America had their war of independence (1775-1782) but Canada was still under the full control of British sovereignty for a long time. This meant that Britain control our laws, traditions and major decisions. Canada got control of its own country in baby steps. In 1867, Canada's first Constitution, the British North America Act, was put into effect by approval from Britain. In 1931, the country got the right to create its own Supreme Court and finally in 1931, the Statute of Westminster, a British law which proclaimed that Canada as well as other Commonwealth Dominions were to be given full legal freedom (except in certain areas to be controlled by Britain), was put into action.
The battle at Vimy Ridge was one to remember, as the Canadian Army was commemorated for their bravery, courage and strength. In a vicious battle between Germany against Britain, France and Canada where the German army had the great advantage of clear enemy trespassing view, the struggle proved to be far too difficult for both British and French armies. However, from the impeccable planning of General Arthur Currie using air reconnaissance to understand German fortifications, replica battlefields, drills to practice coordination and timing, as well as maps given to soldiers (something never done before), Currie led the Canadian Army to victory! Using the creeping barrage tactic, Canada pushed through despite the many casualties.
The last but definitely not least honourable Canadian historical event that occurred was when women were finally given full and equal rights in a male-dominated world. Canadian women sure did have quite a struggle to get equal say, especially when it came to voting since they were expected to have the same views as their husbands. In fact, women weren't allowed to vote in federal elections until 1921, and that didn't even include all women, which brings me back to the discriminatory ages of Canada's past. Yes it's true, Aboriginal, Asian and African women were not allowed to vote. Each province slowly attained female rights and freedoms until all women (including those of colour) were finally considered equal to men. Throughout the years, Canadian women have become quite honourable for fighting for their right to work outside the household with equal pay, to marry and divorce as pleased, to vote, and much more until today's time where they are considered equal and free from liabilities and restrictions that had used to come from gender.
Of course there are positive and negative sides to Canadian history; events that would make us prideful or ashamed. But no one can deny that the end result of all those struggles and battles fought in the past, was a free, diverse and welcoming country. One of which is widely known on an international level for its honourable deeds and righteous actions. I am proud to be a citizen of Canada!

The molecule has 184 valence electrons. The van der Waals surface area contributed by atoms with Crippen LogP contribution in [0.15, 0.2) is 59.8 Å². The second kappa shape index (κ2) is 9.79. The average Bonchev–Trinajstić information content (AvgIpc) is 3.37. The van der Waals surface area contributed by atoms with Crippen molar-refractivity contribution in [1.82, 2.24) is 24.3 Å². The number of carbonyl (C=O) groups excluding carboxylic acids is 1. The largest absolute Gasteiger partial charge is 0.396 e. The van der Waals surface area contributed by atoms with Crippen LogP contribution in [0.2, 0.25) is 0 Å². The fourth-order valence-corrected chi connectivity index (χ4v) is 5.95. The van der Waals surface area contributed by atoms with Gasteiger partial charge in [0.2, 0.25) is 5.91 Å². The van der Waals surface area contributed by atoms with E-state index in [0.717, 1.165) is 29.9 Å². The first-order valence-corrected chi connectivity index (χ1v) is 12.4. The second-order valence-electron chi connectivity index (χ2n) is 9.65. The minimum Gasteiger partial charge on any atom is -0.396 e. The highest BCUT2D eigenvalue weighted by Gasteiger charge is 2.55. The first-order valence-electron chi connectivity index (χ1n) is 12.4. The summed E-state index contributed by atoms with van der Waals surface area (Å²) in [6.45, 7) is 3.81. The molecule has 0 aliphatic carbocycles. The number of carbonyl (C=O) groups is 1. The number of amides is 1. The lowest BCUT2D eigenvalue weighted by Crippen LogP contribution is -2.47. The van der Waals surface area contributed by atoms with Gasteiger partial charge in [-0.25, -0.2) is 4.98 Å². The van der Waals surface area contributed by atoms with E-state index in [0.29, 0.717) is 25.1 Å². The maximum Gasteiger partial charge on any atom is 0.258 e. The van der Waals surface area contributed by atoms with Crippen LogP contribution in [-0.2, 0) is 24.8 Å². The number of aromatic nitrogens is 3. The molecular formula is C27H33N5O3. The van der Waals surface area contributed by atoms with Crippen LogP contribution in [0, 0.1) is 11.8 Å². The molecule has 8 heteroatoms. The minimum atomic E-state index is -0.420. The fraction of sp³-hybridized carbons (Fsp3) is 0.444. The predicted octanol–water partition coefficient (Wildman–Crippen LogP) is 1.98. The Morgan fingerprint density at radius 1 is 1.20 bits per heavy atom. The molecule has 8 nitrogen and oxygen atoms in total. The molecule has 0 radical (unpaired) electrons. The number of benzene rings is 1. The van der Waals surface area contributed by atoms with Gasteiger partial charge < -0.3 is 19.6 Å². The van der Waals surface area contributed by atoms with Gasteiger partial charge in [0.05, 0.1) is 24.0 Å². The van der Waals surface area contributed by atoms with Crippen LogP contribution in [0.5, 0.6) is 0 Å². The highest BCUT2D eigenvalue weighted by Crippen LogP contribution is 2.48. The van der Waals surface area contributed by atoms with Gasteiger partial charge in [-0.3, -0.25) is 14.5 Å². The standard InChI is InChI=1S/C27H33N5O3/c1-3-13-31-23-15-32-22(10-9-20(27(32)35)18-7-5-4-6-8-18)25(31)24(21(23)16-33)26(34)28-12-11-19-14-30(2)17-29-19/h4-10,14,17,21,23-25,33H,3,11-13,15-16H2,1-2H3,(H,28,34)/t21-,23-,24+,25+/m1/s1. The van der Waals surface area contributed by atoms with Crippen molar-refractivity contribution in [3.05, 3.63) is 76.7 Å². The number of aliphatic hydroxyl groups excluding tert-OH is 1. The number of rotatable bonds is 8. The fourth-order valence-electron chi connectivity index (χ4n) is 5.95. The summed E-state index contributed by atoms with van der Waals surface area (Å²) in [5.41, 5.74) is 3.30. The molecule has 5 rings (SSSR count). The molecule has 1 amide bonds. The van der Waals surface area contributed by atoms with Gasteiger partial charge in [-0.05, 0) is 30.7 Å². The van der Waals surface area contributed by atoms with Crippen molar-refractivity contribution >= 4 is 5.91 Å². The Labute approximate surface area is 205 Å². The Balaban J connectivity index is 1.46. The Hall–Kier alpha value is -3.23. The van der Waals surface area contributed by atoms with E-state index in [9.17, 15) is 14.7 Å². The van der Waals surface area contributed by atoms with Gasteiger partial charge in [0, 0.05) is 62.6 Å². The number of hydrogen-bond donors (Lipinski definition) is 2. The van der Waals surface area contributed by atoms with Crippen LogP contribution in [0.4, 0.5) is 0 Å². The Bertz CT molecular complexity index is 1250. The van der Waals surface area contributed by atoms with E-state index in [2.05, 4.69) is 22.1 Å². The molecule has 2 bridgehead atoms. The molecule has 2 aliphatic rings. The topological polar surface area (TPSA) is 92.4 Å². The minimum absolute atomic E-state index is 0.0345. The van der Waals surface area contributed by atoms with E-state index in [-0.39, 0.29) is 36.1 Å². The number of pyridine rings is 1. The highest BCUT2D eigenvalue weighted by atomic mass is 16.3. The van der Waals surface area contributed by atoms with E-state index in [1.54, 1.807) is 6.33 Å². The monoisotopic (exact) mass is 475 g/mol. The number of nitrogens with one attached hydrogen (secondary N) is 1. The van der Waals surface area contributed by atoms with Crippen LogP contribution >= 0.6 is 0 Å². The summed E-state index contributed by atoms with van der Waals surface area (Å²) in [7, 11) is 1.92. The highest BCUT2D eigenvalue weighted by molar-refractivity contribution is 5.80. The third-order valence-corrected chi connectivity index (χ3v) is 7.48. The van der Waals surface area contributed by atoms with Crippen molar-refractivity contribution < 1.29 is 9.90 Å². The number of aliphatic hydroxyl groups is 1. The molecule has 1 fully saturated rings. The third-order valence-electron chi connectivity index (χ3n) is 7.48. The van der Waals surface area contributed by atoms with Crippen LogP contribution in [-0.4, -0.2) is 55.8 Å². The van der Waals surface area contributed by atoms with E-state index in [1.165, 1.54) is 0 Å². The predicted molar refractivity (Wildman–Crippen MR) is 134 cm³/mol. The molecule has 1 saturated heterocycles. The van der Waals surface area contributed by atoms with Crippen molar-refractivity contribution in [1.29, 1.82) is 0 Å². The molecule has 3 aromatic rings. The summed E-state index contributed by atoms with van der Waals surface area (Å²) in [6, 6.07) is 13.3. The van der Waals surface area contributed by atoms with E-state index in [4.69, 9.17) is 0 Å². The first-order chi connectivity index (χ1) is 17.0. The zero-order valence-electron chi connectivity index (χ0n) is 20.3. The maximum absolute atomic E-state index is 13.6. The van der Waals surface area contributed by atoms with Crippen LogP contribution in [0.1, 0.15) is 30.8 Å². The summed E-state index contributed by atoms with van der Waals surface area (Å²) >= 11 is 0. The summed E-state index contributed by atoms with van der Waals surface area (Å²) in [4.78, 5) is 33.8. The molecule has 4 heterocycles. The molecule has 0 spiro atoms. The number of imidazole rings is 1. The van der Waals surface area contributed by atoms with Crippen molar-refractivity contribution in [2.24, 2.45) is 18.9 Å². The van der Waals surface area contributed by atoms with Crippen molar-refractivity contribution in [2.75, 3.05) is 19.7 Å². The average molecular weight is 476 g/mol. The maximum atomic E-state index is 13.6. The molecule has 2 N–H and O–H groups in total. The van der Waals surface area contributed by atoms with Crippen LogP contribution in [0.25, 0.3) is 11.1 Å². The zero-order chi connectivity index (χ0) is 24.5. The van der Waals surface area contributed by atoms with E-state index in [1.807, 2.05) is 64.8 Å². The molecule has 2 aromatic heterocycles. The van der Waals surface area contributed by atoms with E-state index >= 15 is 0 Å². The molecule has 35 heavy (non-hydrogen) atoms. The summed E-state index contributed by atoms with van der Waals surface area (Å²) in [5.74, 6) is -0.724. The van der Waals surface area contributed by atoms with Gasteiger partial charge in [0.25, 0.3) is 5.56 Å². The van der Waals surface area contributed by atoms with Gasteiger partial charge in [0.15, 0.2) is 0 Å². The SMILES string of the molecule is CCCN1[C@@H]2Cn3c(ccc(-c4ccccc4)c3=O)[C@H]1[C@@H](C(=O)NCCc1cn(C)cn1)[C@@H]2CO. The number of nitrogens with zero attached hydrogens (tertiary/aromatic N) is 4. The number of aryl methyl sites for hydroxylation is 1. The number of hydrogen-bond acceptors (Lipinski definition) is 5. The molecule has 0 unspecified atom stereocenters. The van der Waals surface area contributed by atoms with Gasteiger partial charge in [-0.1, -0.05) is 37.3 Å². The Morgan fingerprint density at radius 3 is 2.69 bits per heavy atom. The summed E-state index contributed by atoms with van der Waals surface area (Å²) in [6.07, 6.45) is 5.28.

- "20th Century Canadian History - Your Canada." Your Canada. http://yourcanada.ca/history/20th-century-canadian-history/ (accessed July 27, 2014).
- CBC/Radio Canada. "George Stroumboulopoulos Tonight | Women & The Right To Vote In Canada: An Important Clarification." CBCnews. http://www.cbc.ca/strombo/news/women-the-right-to-vote-in-canada-an-important-clarification.html (accessed July 27, 2014).
- "Statute of Westminster." The Canadian Encyclopedia. http://www.thecanadianencyclopedia.ca/en/article/statute-of-westminster/ (accessed July 24, 2014).
- "The Internment of the Japanese during World War II." The Internment of the Japanese during World War II. http://www.histori.ca/peace/page.do?pageID=279 (accessed July 25, 2014).
- "Activity 2: The Holocaust and Canada's Treatment of Japanese Canadians." CHC2D1-81-Canadian History since World War I-Schmidt. https://tcdsb.elearningontario.ca/d2l/le/content/4151039/viewContent/44165102/View (accessed July 27, 2014).
- "Activity 5: Vimy Ridge." CHC2D1-81-Canadian History since World War I-Schmidt. https://tcdsb.elearningontario.ca/d2l/le/content/4151039/viewContent/44165037/View (accessed July 27, 2014).
- "Activity 6: Changing Status of Women, Aboriginals, and Minorities." CHC2S1-81-Canadian History since World War I-Schmidt. https://tcdsb.elearningontario.ca/d2l/le/content/4151039/viewContent/44165199/View (accessed July 27, 2014).
- "Activity 6: Conscription and the Home Front." CH2D1-81-Canadian History since World War I-Schmidt. https://tcdsb.elearningontario.ca/d2l/le/content/4151039/viewContent/44165037/View (accessed July 27, 2014).
- "Activity 7: Jewish Emigration and Immigration." CHC2D1-81-Canadian History since World War I-Schmidt. https://tcdsb.elearningontario.ca/d2l/le/content/4151039/viewContent/44165086/View (accessed July 27, 2014).
- 2014. Image. http://www.bookmice.net/darkchilde/japan/japan/si...
- The second (darker) image of the parliament buildings is my own photo I've taken on my trip to Ottawa